Ongoing monitoring of COVID-19 risk in individuals with cystic fibrosis required
Although individuals with cystic fibrosis have increased risk for respiratory tract viral infections, this population does not appear to have a higher risk for SARS-CoV-2 infection based on published evidence to date.
Researchers used EMBASE and Medline to perform a systematic review between April and December 2020 to assess whether individuals with cystic fibrosis are at elevated risk for SARS-COV-2 infection and development of COVID-19. Their review identified six studies that described outcomes of patients with COVID-19 with exposure constituting cystic fibrosis history. The six studies that met inclusion criteria reported on 339 individuals with cystic fibrosis who contracted COVID-19.
“It is not clear whether individuals with [cystic fibrosis] are at higher risk of COVID-19 or its adverse consequences,” Hannah R. Mathew, BSc, medical student in the department of biological sciences at the University of Calgary, Calgary, Canada, and colleagues wrote in BMC Pulmonary Medicine. “This topic has been of great concern due to the importance of recurrent respiratory viral infections in disease perturbation and pulmonary exacerbations.”
According to the review, the incidence of COVID-19 among individuals with cystic fibrosis was lower compared with the general population despite those with cystic fibrosis generally experiencing acute lung disease exacerbations from infectious diseases. In a multinational cohort study, the incidence of COVID-19 was 0.07%, which was more than half of the 0.15% rate in the general population. Another study conducted in France reported a incidence of COVID-19 of 0.41%, which represented a 93% reduced incidence compared with the general population.
Researchers also observed an increased risk for more severe COVID-19 infection among subsets of individuals with cystic fibrosis, including those who underwent organ transplants. In one study of 32 lung transplant recipients with COVID-19, 16% had mild COVID-19, 44% had moderate COVID-19 and 41% had severe COVID-19. In addition, 84% of patients were hospitalized and 34% died. These results suggest COVID-19 was associated with significantly higher mortality among lung transplant recipients, according to the researchers.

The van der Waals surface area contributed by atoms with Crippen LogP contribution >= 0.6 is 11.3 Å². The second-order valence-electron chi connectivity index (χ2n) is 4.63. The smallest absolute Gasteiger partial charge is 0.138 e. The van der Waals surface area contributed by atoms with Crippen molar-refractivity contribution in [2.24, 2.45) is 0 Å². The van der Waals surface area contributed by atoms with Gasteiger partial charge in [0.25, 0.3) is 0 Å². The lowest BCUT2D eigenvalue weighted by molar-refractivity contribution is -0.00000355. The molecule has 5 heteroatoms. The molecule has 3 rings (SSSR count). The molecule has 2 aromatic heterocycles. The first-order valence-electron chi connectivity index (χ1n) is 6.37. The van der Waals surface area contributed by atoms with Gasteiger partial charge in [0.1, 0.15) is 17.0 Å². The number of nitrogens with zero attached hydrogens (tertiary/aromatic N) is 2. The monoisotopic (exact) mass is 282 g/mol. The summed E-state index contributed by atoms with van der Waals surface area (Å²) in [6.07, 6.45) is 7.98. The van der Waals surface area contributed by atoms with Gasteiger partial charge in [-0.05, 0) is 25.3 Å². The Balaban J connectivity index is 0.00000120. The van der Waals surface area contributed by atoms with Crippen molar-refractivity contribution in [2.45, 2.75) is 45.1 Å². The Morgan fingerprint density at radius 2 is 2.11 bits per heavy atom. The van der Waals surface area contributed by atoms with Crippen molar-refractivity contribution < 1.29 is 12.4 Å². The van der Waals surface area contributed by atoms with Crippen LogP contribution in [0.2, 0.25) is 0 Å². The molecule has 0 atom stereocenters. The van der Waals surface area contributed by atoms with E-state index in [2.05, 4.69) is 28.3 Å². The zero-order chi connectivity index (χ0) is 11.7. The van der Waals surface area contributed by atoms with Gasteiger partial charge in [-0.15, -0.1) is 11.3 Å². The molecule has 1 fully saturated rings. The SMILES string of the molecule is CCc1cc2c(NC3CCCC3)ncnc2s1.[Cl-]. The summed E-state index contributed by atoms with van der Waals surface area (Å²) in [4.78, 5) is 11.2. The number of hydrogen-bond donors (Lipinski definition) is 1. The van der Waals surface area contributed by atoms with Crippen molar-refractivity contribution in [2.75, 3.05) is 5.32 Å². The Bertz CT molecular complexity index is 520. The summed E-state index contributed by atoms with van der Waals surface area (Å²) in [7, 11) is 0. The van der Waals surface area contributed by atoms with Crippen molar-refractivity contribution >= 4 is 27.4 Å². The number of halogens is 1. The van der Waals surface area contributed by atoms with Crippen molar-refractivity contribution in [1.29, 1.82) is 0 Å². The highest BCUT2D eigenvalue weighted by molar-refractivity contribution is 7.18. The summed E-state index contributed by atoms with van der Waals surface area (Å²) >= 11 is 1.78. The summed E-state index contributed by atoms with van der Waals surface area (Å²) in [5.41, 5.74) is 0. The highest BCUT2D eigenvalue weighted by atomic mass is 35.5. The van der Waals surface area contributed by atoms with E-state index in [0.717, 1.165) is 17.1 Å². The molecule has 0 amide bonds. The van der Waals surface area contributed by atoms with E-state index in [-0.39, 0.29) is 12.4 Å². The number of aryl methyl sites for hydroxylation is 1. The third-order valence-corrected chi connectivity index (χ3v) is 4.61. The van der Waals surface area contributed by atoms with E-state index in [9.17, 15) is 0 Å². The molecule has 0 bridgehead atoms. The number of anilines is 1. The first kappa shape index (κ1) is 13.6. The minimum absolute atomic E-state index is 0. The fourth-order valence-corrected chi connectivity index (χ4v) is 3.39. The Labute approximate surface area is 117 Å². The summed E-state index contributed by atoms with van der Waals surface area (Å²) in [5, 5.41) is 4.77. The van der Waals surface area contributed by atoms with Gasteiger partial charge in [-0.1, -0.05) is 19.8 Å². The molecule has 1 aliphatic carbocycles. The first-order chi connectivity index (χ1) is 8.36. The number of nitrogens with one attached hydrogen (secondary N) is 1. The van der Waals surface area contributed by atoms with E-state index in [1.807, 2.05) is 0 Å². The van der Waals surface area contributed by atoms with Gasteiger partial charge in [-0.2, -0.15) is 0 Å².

According to the review, authors of most studies included suggested lower COVID-19 rates among individuals with cystic fibrosis can be linked to their increased awareness of infection prevention and control, such as hand hygiene and wearing facial masks. In addition, other potential protective mechanisms among individuals with cystic fibrosis include pre-pandemic social isolation practices, an altered expression of angiotensin-converting enzyme and certain medication use.
“The limited cases of SARS-CoV-2 infection among the [cystic fibrosis] population is likely due to several factors that include effective physical and social distancing and the effective use of learned principles and practices of infection control stressed as parts of routine [cystic fibrosis] care,” Mathew and colleagues wrote. “Other factors that are likely at play include altered expression of [angiotensin-converting enzyme], [angiotensin-converting enzyme]-2 and CFTR; and the use of medications with anti-viral effects.”
Mathew and colleagues concluded: “As SARS-CoV-2 variants are identified and the pandemic goes through additional waves of disease outbreaks, ongoing monitoring of the risk of COVID-19 in individuals with cystic fibrosis is required.”